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Use of vitamin D in chronic kidney disease patients. – May 2010

Kidney Int. 2010 Jul;78(2):146-51. Epub 2010 May 26.
Gal-Moscovici A, Sprague SM.
Hebrew University of Jerusalem, Hadassah Hospital, Ein Keren, Jerusalem, Israel.

Chronic kidney disease (CKD) has been recognized as a significant public health problem, with 20 million Americans, or 11% of the adult population, currently living with CKD. Life expectancy in patients with CKD is limited by the development of disturbances of mineral metabolism, which occurs in virtually all patients during the progression of their disease, and is associated with bone loss and fractures, cardiovascular disease, immune suppression, and increased mortality. As kidney disease develops, there is decreased functional renal mass and a reduction in renal 1alpha-hydroxylase activity and thus in renal production of calcitriol at very early CKD stages.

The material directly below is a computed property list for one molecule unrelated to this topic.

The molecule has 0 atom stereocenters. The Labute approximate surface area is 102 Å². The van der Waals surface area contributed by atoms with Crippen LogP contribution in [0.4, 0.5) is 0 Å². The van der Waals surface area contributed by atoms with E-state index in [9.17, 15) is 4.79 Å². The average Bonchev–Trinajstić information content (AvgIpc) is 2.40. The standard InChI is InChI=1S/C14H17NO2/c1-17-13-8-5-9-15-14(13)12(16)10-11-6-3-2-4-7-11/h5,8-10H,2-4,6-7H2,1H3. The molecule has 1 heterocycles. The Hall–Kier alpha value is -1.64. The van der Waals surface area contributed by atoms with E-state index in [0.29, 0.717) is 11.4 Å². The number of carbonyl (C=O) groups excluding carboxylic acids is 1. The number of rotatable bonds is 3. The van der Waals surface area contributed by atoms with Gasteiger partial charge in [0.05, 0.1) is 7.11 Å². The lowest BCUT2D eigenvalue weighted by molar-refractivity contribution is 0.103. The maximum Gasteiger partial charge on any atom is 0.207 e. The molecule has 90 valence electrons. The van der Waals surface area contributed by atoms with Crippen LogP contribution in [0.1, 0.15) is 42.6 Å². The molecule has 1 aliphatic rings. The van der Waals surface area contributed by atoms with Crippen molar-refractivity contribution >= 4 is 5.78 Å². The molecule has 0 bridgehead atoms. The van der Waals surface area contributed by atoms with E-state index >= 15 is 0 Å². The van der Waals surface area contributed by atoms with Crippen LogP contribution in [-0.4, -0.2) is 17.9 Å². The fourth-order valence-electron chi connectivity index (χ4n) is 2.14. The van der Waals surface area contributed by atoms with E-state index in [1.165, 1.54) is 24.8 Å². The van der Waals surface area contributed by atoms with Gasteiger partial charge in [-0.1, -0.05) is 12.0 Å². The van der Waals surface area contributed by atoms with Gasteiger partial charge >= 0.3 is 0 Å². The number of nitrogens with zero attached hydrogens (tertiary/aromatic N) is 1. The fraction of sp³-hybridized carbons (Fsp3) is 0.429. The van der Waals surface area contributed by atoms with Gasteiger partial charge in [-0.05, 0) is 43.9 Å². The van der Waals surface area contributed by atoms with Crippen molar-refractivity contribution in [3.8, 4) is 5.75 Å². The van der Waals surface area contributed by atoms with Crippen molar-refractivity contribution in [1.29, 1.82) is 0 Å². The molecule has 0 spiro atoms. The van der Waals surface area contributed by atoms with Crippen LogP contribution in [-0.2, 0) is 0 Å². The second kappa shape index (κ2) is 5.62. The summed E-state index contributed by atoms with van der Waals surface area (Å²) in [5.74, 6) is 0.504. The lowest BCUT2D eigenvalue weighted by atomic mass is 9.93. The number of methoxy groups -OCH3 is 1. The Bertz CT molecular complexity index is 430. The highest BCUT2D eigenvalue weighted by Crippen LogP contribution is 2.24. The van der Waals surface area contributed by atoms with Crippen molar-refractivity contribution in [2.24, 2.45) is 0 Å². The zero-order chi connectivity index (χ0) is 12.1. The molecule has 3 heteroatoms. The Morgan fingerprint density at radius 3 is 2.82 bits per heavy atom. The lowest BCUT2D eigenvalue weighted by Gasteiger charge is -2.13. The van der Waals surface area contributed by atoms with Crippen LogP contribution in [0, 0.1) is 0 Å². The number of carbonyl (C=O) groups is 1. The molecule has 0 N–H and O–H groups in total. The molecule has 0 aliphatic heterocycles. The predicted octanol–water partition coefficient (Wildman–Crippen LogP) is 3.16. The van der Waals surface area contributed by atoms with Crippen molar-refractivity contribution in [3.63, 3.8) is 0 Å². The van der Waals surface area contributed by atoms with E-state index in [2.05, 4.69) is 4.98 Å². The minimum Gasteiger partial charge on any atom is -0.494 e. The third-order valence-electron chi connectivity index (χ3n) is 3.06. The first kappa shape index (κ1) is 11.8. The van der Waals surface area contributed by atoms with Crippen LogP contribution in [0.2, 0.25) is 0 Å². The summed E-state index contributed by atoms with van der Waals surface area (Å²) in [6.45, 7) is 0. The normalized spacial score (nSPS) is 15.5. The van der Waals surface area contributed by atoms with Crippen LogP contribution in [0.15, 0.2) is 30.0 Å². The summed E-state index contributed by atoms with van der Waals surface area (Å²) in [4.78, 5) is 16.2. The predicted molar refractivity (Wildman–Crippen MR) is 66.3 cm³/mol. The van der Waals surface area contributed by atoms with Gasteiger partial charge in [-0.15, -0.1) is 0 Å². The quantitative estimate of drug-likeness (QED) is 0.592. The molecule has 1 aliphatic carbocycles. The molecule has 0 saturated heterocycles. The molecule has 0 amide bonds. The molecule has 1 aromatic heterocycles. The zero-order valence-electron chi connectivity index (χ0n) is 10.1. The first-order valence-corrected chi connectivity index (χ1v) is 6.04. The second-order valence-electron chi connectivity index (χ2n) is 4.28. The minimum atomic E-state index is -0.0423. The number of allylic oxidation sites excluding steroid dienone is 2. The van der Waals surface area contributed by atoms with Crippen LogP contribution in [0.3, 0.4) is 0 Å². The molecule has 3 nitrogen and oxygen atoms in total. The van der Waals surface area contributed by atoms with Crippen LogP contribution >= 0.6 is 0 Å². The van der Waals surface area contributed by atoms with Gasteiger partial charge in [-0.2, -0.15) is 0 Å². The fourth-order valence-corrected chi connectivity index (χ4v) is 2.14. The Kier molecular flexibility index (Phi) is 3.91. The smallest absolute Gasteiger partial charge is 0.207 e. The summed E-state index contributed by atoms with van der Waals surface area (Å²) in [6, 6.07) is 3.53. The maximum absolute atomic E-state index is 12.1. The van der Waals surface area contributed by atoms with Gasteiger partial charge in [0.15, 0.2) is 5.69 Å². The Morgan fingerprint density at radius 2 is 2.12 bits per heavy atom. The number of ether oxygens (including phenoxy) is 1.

Recently, a potentially important role of vitamin D receptor activation (VDRa) in the survival of patients undergoing dialysis has been suggested. Beyond the effect on parathyroid hormone suppression, the pleiotropic effect of vitamin D has been associated with improvement of cardiovascular risk factors, including increased renin activity, hypertension, inflammation, insulin resistance, diabetes, and albuminuria.

However, the current K/DOQI and KDIGO recommendations limit the administration of VDRa agents for treatment of hyperparathyroidism only. The role of vitamin D administration in the different CKD stages will be discussed in this review. PMID: 20505658
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See also VitaminDWiki

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